Alice Tambourine Lover - Down Below - Albums - Reviews - Soundblab

Alice Tambourine Lover - Down Below

by Bill Golembeski Rating:8 Release Date:2019-03-20
Alice Tambourine Lover - Down Below
Alice Tambourine Lover - Down Below

Down Below is a record that mixes dreamy haze, bluesy roots, and psych sounds. It’s a lovely record with nuanced avenues that require slow travel and long listening.

The title tune, “Down Below,” etches the blueprint: Gianfranco Romanelli’s resonator guitar strums certainty, while Alice Albertazzi’s voice hovers like a kite. And the final bit of the song, with its repeated refrain vocal of the down below, when matched with the shadow of the guitar, is sublime.

Fans of The Cowboy Junkies won’t be disappointed. However, the slightly skewed funhouse distortion of the guitar recalls the great Michael Chapman in his Harvest Records Window period. This is psyched-up acoustic blues. It’s also wonderful dreamy stuff that floats on beautiful sadness.  

This record is a collection of tunes that drift and swirl in a world of ephemeral beauty.

The blueprint continues. “Dance Away” floats, once again, on the nuances of lovely Leslie-enhanced dance steps. The song pulses on sonic waves. The vocal melody is rich, but it requires patient mining, while the guitar sparks numerous distant starry notes. “Blow Away,” again, bubbles with distorted blues and Alice’s vocals plead piety. This is a warp-drive ride away from Robert Johnson, that somehow, returns to the very center of the heart of the Delta blues, with cosmic dust in its Hellhound Trail. This is blues seen through the Hubble eye.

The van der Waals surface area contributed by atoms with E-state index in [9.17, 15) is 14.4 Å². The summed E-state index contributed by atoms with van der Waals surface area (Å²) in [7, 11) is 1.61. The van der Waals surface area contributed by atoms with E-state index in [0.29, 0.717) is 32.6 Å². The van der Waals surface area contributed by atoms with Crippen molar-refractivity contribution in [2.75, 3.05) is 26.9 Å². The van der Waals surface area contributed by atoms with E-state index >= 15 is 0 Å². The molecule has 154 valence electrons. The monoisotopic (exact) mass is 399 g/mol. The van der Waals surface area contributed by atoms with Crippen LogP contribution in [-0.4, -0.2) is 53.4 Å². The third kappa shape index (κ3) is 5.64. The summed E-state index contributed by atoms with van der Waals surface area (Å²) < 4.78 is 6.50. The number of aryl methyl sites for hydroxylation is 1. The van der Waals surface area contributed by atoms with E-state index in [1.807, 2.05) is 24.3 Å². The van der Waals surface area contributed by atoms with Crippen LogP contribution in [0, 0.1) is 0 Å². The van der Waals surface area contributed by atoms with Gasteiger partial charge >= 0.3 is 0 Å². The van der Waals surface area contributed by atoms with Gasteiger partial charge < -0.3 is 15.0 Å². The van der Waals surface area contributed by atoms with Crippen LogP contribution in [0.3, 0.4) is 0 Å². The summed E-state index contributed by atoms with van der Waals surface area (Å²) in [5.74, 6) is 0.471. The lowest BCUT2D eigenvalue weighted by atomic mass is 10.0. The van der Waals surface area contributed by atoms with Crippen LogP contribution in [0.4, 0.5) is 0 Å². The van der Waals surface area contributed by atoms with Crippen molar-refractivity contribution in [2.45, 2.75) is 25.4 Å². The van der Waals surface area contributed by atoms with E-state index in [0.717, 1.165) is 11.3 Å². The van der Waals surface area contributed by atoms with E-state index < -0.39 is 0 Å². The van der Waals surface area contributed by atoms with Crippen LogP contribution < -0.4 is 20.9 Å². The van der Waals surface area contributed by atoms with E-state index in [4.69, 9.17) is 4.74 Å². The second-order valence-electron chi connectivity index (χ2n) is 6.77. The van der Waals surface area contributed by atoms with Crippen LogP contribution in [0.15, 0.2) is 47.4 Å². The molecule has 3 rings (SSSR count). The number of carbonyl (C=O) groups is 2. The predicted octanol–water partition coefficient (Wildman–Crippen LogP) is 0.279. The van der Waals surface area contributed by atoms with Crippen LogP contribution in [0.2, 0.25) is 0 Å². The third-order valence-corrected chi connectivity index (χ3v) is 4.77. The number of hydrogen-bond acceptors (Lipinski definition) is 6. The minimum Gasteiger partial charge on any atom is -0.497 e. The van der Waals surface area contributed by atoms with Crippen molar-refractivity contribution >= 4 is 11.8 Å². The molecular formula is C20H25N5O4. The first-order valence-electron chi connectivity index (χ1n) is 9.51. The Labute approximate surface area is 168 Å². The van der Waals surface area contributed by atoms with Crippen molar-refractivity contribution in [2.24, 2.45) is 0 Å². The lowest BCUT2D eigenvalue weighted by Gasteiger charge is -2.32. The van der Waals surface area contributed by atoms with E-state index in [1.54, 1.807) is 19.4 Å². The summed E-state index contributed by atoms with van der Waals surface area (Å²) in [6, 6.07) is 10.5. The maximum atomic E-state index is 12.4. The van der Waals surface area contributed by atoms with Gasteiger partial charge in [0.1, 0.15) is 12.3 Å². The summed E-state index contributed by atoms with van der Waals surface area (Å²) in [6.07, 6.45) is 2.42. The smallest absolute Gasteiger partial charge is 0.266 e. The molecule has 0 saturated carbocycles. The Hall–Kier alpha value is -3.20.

Truly, the symbiotic guitar and voice is the magical glue of this music.

By the way, I recently reviewed a wonderful album Cosmic Wink by Jess Williamson which touched the heavens with its acoustic sound. This album has that weird wink in its DNA, too. And, yes, this is another album that sends blues into some sort of orbit.

And “Follow” does just that, as it blends Delta blues with yet another melody that floats, again, like that windy kite ride. The juxtaposition of the earthy guitar and the sublime vocals melt into the grooves of the record.

“Into the Maze” symbolically plays the band’s ace of hearts. This music is a wondrous journey into the before-mentioned nuanced avenues of soft and bluesy streets with welcoming shops of vocal melodies.

But there is nothing new age or weirdly mystical about this music. There are times when this record hits the bullseye with blues buckshot.

And then it continues to orbit the universe with a comet’s lonely tail.

As my friend, Kilda Defnut, always says, “It’s a blues guitar lick that pushes humanity ever closer to the cosmic winked circumference of a very sad circle.”

“Rubber Land” is much more strident. It plunges and soars with guitar and harmonica. Then the tune plunges again, as any decent blues tune does, from time to time.

“Train” creates a universe of its own design. This is a slow throttle tune; it’s a song that contemplates the edge of humanity; it gambles a bit; it persuades a few demons to talk; it slides a guitar into a deep dance, while the eerie vocals touch the dark despair of a crossroads buried fear. It’s a mesmerizing song.

The final tune, “Surround You,” is laced with a guitar that lopes and wah-wahs a bit, while the vocals sing to the heavens. And, yet, it’s still the blues, the blues that are slightly skewed through a funhouse mirror’s image.

Ghosts dance in this music. It’s music that sings their sadness, while still praising the very heavens that guard their graves. Yes, indeed, it’s a lovely record with nuanced avenues that will always require slow travel and lovely long listening.

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